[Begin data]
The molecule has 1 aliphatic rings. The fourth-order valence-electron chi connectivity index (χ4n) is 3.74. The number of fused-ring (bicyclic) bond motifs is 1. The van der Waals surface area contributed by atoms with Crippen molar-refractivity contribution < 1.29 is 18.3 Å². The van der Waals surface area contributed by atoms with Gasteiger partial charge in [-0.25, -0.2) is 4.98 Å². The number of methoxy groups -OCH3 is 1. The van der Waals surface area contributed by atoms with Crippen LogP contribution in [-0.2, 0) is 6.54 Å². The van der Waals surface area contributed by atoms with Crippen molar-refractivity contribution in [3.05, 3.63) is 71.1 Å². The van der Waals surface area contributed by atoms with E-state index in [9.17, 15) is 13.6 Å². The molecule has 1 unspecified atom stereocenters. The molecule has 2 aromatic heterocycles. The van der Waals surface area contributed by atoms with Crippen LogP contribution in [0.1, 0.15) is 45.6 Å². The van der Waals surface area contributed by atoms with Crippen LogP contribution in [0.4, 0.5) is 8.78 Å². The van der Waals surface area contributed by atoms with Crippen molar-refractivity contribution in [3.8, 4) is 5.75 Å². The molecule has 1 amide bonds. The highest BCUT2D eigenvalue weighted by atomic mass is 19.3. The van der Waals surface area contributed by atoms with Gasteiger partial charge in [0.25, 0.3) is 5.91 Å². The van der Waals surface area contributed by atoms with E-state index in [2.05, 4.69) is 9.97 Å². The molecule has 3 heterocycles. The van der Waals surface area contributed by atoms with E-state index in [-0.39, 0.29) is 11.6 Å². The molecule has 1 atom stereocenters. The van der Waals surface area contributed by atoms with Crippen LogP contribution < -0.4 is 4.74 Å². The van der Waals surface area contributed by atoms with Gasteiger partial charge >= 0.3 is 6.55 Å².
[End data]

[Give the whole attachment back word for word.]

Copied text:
The molecule has 1 aliphatic rings. The fourth-order valence-electron chi connectivity index (χ4n) is 3.74. The number of fused-ring (bicyclic) bond motifs is 1. The van der Waals surface area contributed by atoms with Crippen molar-refractivity contribution < 1.29 is 18.3 Å². The van der Waals surface area contributed by atoms with Gasteiger partial charge in [-0.25, -0.2) is 4.98 Å². The number of methoxy groups -OCH3 is 1. The van der Waals surface area contributed by atoms with Crippen LogP contribution in [-0.2, 0) is 6.54 Å². The van der Waals surface area contributed by atoms with Crippen molar-refractivity contribution in [3.05, 3.63) is 71.1 Å². The van der Waals surface area contributed by atoms with E-state index in [9.17, 15) is 13.6 Å². The molecule has 1 unspecified atom stereocenters. The molecule has 2 aromatic heterocycles. The van der Waals surface area contributed by atoms with Crippen LogP contribution in [0.1, 0.15) is 45.6 Å². The van der Waals surface area contributed by atoms with Crippen LogP contribution in [0.4, 0.5) is 8.78 Å². The van der Waals surface area contributed by atoms with Crippen molar-refractivity contribution in [3.8, 4) is 5.75 Å². The molecule has 1 amide bonds. The highest BCUT2D eigenvalue weighted by atomic mass is 19.3. The van der Waals surface area contributed by atoms with Gasteiger partial charge in [0.25, 0.3) is 5.91 Å². The van der Waals surface area contributed by atoms with E-state index in [2.05, 4.69) is 9.97 Å². The molecule has 3 heterocycles. The van der Waals surface area contributed by atoms with E-state index in [-0.39, 0.29) is 11.6 Å². The molecule has 1 atom stereocenters. The van der Waals surface area contributed by atoms with Crippen LogP contribution < -0.4 is 4.74 Å². The van der Waals surface area contributed by atoms with Gasteiger partial charge >= 0.3 is 6.55 Å².